July 8, 2020
Our former General Secretary Andrew Vickers looks back at the historical mine tragedies that have made July such a sad month for coal mining communities. Those who have lost their lives in mining disasters and the lessons from each event will never be forgotten.
MOUNT KEMBLA – 31/7/1902 – 96 killed
Australia’s worst industrial disaster struck on 31 July 1902, when 96 miners lost their lives in an explosion at Mt Kembla Colliery in NSW. There were 280 workers underground at the time of the explosion, including young boys. The explosion was so massive it could be heard 11 kilometres away in Wollongong. Recovery of the bodies took several days, and all but one were recovered in a courageous rescue operation. The NSW Parliament suspended sittings; such was the shock felt in the broader population. Former CFMEU Mining and Energy General Secretary Andrew Vickers says the mine was known to be full of methane gas. “They had little to no safety precautions at the time often working with naked flames underground,” he says.
A Royal Commission of Inquiry followed. The mine owners attempted to establish a theory that the disaster had been caused by a “fall of ground” and not by the presence of dangerous gas levels. However, evidence presented refuted that theory. Not only was gas present in dangerous quantities but the mine managers were aware of that fact. Recommendations from the inquiry included more testing for gas, better ventilation, improved shot firing practices and the abolition of naked flame lights. It was not until 1925 that the ventilation system at Mt Kembla was replaced, and it was years before naked lights were finally banned. Mt Kembla colliery closed in 1970.
BOX FLAT – 31/7/1972 – 18 killed
A fire followed by an explosion at Box Flat in the Ipswich area of Queensland killed 18 mineworkers and severely injured three others. It was the worst ever industrial disaster to hit the Ipswich area.
At about 6pm on Sunday 30 July 1972, signs were detected of a fire underground. A team went underground to check it. A second team went into the mine some hours later to try to make temporary seals. It was then that a tremendous explosion shattered the mine.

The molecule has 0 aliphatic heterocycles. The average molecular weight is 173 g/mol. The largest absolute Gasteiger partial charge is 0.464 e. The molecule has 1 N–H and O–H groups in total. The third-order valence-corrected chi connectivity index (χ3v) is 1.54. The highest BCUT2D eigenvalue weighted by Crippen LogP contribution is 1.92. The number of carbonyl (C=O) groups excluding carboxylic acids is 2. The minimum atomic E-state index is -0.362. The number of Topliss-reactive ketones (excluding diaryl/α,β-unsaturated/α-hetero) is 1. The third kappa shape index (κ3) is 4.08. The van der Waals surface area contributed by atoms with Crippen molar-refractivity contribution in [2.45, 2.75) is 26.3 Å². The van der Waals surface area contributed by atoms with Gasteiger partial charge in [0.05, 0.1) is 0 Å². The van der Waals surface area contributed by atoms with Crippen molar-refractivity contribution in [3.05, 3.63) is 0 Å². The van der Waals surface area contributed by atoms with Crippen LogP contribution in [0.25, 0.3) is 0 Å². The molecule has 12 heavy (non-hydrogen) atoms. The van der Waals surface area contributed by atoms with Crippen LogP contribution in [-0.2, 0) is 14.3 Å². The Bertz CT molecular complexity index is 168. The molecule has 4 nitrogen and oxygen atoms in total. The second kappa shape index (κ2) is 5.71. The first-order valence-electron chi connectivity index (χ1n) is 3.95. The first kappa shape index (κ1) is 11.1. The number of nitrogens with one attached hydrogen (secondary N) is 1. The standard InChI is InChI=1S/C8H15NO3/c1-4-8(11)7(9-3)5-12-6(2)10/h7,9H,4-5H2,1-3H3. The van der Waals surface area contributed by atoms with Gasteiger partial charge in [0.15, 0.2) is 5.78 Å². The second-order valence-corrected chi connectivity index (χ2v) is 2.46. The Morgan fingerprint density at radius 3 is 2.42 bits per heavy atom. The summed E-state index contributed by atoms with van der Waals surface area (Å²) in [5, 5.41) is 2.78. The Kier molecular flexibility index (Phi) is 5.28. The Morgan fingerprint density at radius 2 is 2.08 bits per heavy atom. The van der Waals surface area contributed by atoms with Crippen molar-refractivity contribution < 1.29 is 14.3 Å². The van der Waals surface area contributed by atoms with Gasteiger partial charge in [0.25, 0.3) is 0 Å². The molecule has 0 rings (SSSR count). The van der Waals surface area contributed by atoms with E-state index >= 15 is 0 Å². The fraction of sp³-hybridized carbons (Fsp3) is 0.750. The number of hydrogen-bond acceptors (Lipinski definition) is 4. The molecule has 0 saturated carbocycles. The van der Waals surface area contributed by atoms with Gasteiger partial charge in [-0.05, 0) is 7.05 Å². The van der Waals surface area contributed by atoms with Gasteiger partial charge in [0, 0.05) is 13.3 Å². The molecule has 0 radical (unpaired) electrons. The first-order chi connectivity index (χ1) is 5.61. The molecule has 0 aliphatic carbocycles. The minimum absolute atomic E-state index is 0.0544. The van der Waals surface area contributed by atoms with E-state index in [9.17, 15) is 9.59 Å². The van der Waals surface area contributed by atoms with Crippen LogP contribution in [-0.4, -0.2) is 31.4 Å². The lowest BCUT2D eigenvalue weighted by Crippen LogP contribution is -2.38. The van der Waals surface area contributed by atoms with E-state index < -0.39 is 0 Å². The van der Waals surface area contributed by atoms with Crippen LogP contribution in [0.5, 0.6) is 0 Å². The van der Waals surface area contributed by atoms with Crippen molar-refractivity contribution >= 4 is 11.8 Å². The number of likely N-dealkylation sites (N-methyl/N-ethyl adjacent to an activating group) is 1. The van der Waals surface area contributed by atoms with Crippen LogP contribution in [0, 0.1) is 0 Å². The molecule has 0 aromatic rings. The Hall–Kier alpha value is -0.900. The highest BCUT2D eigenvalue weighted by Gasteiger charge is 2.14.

Andrew Vickers says he remembers the day well as he was a cadet mine surveyor at the Goonyella open cut mine in central Queensland at the time. “My Father had worked at Box Flat and I had two Uncles working there too,” he says. “Another of my Uncles was a serving member of the mines rescue service and knowing some of the people involved came from the mines rescue brigade was very sobering,” he says. “It was terrifying and we frantically tried to contact them to ascertain if they were involved. There was a fire underground, the fan had been turned off over the weekend and when the fan was turned back on there was a recirculation of air pulling gas over the fire and that caused a massive explosion.”
Of the 17 men who were killed, eight were members of the rescue squad that had been called to the mine when the fire was detected.
In the face of the danger of further explosions arising from the raging fire, the grim decision was made to seal the mine, leaving fourteen of the victims entombed. A funeral service was held at the top of the mine.
Consequent legislative and regulatory changes included the introduction of personal filter self-rescuers for all underground miners, the introduction of gas chromatograph’s on the surface to analyse gas samples and modern firefighting equipment made available underground.
APPIN – 24/7/79 – 14 killed